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This guide provides you with quick access to the psychology resources at Columbia College Library
A summary is a condensed version of information from another source. Summaries usually highlight the main points discussed in a source.
When you summarize:
Keep your summary brief. Summaries should be much shorter than the original source.
Stick to just the main points.
Make sure your summary is in your own words.
A paraphrase is a restatement of another author's ideas in your own words.
When you paraphrase:
First read the original passage a few times to make sure you understand what the author is saying.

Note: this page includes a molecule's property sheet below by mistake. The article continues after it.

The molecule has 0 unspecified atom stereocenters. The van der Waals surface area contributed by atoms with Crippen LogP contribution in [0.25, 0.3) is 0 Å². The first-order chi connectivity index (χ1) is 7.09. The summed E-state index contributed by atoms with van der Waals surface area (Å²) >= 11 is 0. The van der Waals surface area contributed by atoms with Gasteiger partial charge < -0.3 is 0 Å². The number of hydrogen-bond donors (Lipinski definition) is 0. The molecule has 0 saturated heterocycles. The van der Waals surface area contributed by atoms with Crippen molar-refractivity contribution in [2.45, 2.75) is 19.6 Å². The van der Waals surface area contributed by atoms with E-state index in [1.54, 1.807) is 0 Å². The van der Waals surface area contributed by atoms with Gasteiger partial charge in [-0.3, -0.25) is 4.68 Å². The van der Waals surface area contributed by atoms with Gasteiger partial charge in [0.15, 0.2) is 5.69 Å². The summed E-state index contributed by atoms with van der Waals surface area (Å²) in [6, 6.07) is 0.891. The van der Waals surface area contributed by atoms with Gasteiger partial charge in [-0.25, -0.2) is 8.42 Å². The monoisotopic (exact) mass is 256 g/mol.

Change both the sentence structure and the words used.
Avoid switching out words with synonyms as this can create unnatural sounding sentences.
Reread your paraphrased passage to make sure you are accurately expressing the original author's points.
Make sure the paraphrased sentence reads smoothly and makes sense.
When taking notes, try to paraphrase important passages immediately, rather than writing down direct quotes. Students often forget that what they have written down is a quote, and this can lead to unintentional plagiarism.
Quotes are a word-for-word copy of what another author said.
When you quote:
Make sure quotes are contained in "quotation marks."
Make sure you don't over-rely on quotes! Your paper should mostly be your own original ideas. Use quotes only to illustrate your point.
Use quotes from experts, not from unreliable sources
If you have to change a word within a quotation, put the changed word in square brackets.
Your research paper needs to provide a balance between outside sources and your own original ideas.
When you paraphrase, summarize or quote another author, their ideas should be connected to your own.